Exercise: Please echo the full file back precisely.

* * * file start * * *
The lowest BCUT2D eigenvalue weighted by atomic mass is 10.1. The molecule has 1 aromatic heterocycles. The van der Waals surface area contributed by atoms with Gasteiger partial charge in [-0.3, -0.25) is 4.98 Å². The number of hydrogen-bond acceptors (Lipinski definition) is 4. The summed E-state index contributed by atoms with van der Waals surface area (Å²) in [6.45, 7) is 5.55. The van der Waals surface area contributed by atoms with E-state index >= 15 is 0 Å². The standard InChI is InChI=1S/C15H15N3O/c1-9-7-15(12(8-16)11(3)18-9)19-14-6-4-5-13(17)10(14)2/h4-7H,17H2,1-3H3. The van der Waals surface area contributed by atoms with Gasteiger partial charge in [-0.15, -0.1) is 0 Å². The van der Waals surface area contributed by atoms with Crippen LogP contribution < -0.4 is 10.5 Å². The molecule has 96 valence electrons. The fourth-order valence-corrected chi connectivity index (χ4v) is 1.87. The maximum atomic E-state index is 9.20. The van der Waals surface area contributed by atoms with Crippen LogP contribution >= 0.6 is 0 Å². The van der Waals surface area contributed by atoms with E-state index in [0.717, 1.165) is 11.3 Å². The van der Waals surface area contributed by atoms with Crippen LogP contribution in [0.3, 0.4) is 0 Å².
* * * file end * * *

The lowest BCUT2D eigenvalue weighted by atomic mass is 10.1. The molecule has 1 aromatic heterocycles. The van der Waals surface area contributed by atoms with Gasteiger partial charge in [-0.3, -0.25) is 4.98 Å². The number of hydrogen-bond acceptors (Lipinski definition) is 4. The summed E-state index contributed by atoms with van der Waals surface area (Å²) in [6.45, 7) is 5.55. The van der Waals surface area contributed by atoms with E-state index >= 15 is 0 Å². The standard InChI is InChI=1S/C15H15N3O/c1-9-7-15(12(8-16)11(3)18-9)19-14-6-4-5-13(17)10(14)2/h4-7H,17H2,1-3H3. The van der Waals surface area contributed by atoms with Gasteiger partial charge in [-0.15, -0.1) is 0 Å². The van der Waals surface area contributed by atoms with Crippen LogP contribution < -0.4 is 10.5 Å². The molecule has 96 valence electrons. The fourth-order valence-corrected chi connectivity index (χ4v) is 1.87. The maximum atomic E-state index is 9.20. The van der Waals surface area contributed by atoms with Crippen LogP contribution >= 0.6 is 0 Å². The van der Waals surface area contributed by atoms with E-state index in [0.717, 1.165) is 11.3 Å². The van der Waals surface area contributed by atoms with Crippen LogP contribution in [0.3, 0.4) is 0 Å².